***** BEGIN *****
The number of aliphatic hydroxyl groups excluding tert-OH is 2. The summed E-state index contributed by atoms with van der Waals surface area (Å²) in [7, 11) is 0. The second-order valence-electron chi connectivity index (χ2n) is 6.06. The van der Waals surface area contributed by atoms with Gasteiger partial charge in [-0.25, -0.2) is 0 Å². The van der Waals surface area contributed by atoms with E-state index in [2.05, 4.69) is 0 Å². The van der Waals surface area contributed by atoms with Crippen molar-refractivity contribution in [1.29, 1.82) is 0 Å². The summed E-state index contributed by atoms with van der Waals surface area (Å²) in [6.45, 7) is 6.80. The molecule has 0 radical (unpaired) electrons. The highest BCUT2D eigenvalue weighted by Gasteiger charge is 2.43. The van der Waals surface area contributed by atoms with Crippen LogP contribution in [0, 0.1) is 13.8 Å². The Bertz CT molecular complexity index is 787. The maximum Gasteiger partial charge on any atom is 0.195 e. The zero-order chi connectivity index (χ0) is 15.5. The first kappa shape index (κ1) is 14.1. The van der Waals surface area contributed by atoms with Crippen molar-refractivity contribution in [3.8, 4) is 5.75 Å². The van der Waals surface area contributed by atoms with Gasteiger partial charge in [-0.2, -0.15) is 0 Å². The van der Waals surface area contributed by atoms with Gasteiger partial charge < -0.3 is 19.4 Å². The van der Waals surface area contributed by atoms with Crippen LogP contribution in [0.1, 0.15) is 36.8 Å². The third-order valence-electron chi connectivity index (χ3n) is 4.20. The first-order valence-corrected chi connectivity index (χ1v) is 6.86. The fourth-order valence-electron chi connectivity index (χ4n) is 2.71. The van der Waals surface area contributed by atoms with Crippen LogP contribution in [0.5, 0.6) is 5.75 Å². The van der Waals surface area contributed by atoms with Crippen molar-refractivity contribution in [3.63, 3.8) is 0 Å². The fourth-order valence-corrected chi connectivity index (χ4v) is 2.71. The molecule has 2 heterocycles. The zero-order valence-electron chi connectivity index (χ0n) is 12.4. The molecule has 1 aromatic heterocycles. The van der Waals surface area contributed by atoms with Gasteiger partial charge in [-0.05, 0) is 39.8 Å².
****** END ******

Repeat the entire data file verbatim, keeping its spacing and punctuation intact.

The number of aliphatic hydroxyl groups excluding tert-OH is 2. The summed E-state index contributed by atoms with van der Waals surface area (Å²) in [7, 11) is 0. The second-order valence-electron chi connectivity index (χ2n) is 6.06. The van der Waals surface area contributed by atoms with Gasteiger partial charge in [-0.25, -0.2) is 0 Å². The van der Waals surface area contributed by atoms with E-state index in [2.05, 4.69) is 0 Å². The van der Waals surface area contributed by atoms with Crippen molar-refractivity contribution in [1.29, 1.82) is 0 Å². The summed E-state index contributed by atoms with van der Waals surface area (Å²) in [6.45, 7) is 6.80. The molecule has 0 radical (unpaired) electrons. The highest BCUT2D eigenvalue weighted by Gasteiger charge is 2.43. The van der Waals surface area contributed by atoms with Crippen LogP contribution in [0, 0.1) is 13.8 Å². The Bertz CT molecular complexity index is 787. The maximum Gasteiger partial charge on any atom is 0.195 e. The zero-order chi connectivity index (χ0) is 15.5. The first kappa shape index (κ1) is 14.1. The van der Waals surface area contributed by atoms with Crippen molar-refractivity contribution in [3.8, 4) is 5.75 Å². The van der Waals surface area contributed by atoms with Gasteiger partial charge in [-0.2, -0.15) is 0 Å². The van der Waals surface area contributed by atoms with Gasteiger partial charge < -0.3 is 19.4 Å². The van der Waals surface area contributed by atoms with Crippen LogP contribution in [0.1, 0.15) is 36.8 Å². The third-order valence-electron chi connectivity index (χ3n) is 4.20. The first-order valence-corrected chi connectivity index (χ1v) is 6.86. The fourth-order valence-electron chi connectivity index (χ4n) is 2.71. The van der Waals surface area contributed by atoms with Crippen LogP contribution in [0.5, 0.6) is 5.75 Å². The van der Waals surface area contributed by atoms with Crippen molar-refractivity contribution in [3.63, 3.8) is 0 Å². The fourth-order valence-corrected chi connectivity index (χ4v) is 2.71. The molecule has 2 heterocycles. The zero-order valence-electron chi connectivity index (χ0n) is 12.4. The molecule has 1 aromatic heterocycles. The van der Waals surface area contributed by atoms with Gasteiger partial charge in [-0.05, 0) is 39.8 Å².